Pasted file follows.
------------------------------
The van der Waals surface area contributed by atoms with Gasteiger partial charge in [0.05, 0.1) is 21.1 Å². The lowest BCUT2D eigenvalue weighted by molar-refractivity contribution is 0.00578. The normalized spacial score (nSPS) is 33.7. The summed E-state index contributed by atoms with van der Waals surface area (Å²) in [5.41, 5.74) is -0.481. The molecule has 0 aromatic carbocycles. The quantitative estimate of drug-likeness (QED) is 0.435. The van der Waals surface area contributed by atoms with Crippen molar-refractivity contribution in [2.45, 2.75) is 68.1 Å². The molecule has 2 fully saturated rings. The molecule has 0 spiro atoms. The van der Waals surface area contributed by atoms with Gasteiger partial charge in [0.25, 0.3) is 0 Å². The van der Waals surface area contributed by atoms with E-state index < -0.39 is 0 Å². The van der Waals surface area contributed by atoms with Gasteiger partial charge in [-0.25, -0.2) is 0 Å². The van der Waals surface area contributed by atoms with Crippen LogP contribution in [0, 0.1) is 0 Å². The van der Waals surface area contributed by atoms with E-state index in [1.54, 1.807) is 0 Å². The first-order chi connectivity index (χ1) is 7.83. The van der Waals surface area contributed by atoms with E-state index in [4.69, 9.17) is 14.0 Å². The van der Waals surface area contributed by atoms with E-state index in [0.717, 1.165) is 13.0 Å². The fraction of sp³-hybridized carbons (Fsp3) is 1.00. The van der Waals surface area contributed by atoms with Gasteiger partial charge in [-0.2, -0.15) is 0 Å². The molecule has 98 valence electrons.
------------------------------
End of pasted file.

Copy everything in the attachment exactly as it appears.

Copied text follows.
The van der Waals surface area contributed by atoms with Gasteiger partial charge in [0.05, 0.1) is 21.1 Å². The lowest BCUT2D eigenvalue weighted by molar-refractivity contribution is 0.00578. The normalized spacial score (nSPS) is 33.7. The summed E-state index contributed by atoms with van der Waals surface area (Å²) in [5.41, 5.74) is -0.481. The molecule has 0 aromatic carbocycles. The quantitative estimate of drug-likeness (QED) is 0.435. The van der Waals surface area contributed by atoms with Crippen molar-refractivity contribution in [2.45, 2.75) is 68.1 Å². The molecule has 2 fully saturated rings. The molecule has 0 spiro atoms. The van der Waals surface area contributed by atoms with Gasteiger partial charge in [0.25, 0.3) is 0 Å². The van der Waals surface area contributed by atoms with E-state index < -0.39 is 0 Å². The van der Waals surface area contributed by atoms with Gasteiger partial charge in [-0.25, -0.2) is 0 Å². The van der Waals surface area contributed by atoms with Crippen LogP contribution in [0, 0.1) is 0 Å². The van der Waals surface area contributed by atoms with E-state index in [1.54, 1.807) is 0 Å². The first-order chi connectivity index (χ1) is 7.83. The van der Waals surface area contributed by atoms with E-state index in [4.69, 9.17) is 14.0 Å². The van der Waals surface area contributed by atoms with E-state index in [0.717, 1.165) is 13.0 Å². The fraction of sp³-hybridized carbons (Fsp3) is 1.00. The van der Waals surface area contributed by atoms with Gasteiger partial charge in [-0.2, -0.15) is 0 Å². The molecule has 98 valence electrons.